Beckett Audio

AudioBooks and Adaptations

Murphy

Read by Colm Meany, Fionnula Flanagan, and others.

Viper Records; 6 CDs; $49.99. [Browse/Purchase]

Description from the publisher:

The complete unabridged text on six CDs. Narrated by Fionnula Flanagan, starring Colm Meaney (Mr. O’Brien of Star Trek: The Next Generation) as Murphy, and featuring 20 of the finest English and Irish voices in the world.


Molloy

Read by Sean Barrett & Dermot Crowley.

Naxos Audiobooks, 2004, ISBN 9-62634-292-7; 7 CDs; $45.98. [Browse/Purchase]

Over the last few years, Naxos AudioBooks has devoted a great deal of energy to James Joyce, bringing together talents such as Jim Norton, Marcella Riordan, and Roger Marsh to record nearly all of Joyce’s major works – a project that culminated on the Bloomsday Centennial with the release of a 22-CD unabridged Ulysses. Happily, the company has now turned its attention to the works of Samuel Beckett.
Molloy is the first offering in what will presumably be a complete recording Beckett’s Trilogy. Issued on seven CDs and lasting eight and a half hours, the work is presented in unabridged form, and comes packaged with a small essay by John Calder. As suiting its subject, the production is spare, with Dermot Crowley reading the “Molloy” narration and Sean Barrett the “Moran” sections.
Although both actors do a commendable job, Barrett’s reading of Moran seems better suited to his character. With his crisp accent and slightly pompous tone, Barrett exhibits a certain fussiness that underscores Moran’s officious personality. It also works to sharpen the elements of black humor, such as when Moran bedevils his son with verbal abuse, awkward questions, or – God forbid – the dreaded enema. Crowley’s Molloy, on the other hand, seems somewhat removed from the rapid gallop of Beckett’s narrative. Crowley reads the part more in the style of traditional drama, his steady pacing revealing a surprisingly thoughtful Molloy. While Crowley’s working-class Dublin accent gives Molloy a satisfying earthiness, this is a Molloy who needn’t remark, “I shall try and speak calmly.” To those who prefer a nervous and grouchy Molloy, Crowley’s interpretation may sound a bit too polished; but in the end, it does reinforce the possibility that Molloy and Moran are aspects of the same creature.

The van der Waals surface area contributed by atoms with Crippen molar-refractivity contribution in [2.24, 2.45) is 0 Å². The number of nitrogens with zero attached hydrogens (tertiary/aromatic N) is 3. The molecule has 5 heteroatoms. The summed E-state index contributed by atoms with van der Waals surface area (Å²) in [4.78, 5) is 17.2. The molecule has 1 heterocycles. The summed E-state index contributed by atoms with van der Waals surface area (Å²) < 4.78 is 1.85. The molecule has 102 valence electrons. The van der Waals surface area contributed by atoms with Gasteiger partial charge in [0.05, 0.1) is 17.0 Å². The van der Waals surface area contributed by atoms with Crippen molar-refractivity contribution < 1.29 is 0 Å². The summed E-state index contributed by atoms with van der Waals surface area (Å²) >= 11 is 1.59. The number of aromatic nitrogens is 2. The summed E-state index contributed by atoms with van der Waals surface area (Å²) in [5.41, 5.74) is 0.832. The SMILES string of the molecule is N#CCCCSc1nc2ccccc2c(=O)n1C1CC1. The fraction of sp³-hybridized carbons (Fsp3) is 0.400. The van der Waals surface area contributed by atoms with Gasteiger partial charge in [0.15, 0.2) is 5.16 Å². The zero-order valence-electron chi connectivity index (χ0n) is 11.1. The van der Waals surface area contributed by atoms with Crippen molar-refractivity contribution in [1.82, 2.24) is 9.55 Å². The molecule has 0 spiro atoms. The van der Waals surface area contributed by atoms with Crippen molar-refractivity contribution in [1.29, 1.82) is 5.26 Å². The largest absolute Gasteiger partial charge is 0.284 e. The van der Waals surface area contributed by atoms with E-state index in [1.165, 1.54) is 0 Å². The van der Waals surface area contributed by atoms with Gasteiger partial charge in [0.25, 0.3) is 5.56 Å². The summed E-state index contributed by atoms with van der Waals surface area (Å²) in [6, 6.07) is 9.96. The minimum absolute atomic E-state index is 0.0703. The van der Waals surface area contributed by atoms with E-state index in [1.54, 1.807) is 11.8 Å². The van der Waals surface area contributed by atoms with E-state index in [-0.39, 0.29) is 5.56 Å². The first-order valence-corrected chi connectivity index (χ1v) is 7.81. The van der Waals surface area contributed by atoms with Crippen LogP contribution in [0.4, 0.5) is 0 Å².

Despite these minor reservations, there is much to recommend this very welcome set. Both actors are skilled readers, speaking with clarity and conviction, and both are sensitive to the complexity of the text, bringing out its moments of irony, humor, and poignancy. The sound production is excellent, and unlike earlier Naxos releases, the multiple cases come in a convenient box. Hopefully we won’t have to wait too long for Malone Dies.

Molloy

Read by Conor Lovett.

Gare St. Lazare Players, 2003, CD. [Browse/Purchase]

A dramatic adaptation of Molloy by Conor Lovett of the Gare St. Lazare Players. Currently, their Web site is “under construction,” but when it opens, Apmonia will post additional details.

Text For Nothing #8

Read by Jack MacGowran

MP3. [Browse/Download]

The great Beckett actor Jack MacGowran reads “Text for Nothing #8.” Available as a free MP3 from UbuWeb.

  Green Bar

Go To:

Beckett Audio Main PageBack to the main audio page, where you will find the standard Apmonia menu.

Radio PlaysRecordings of Beckett’s radio plays.

Recorded PerformancesRecordings of Beckett in performance.

MiscellaneousBeckett-related radio shows, readings, and soliloquies.



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–Allen B. Ruch
& Tim Conley
7 August 2004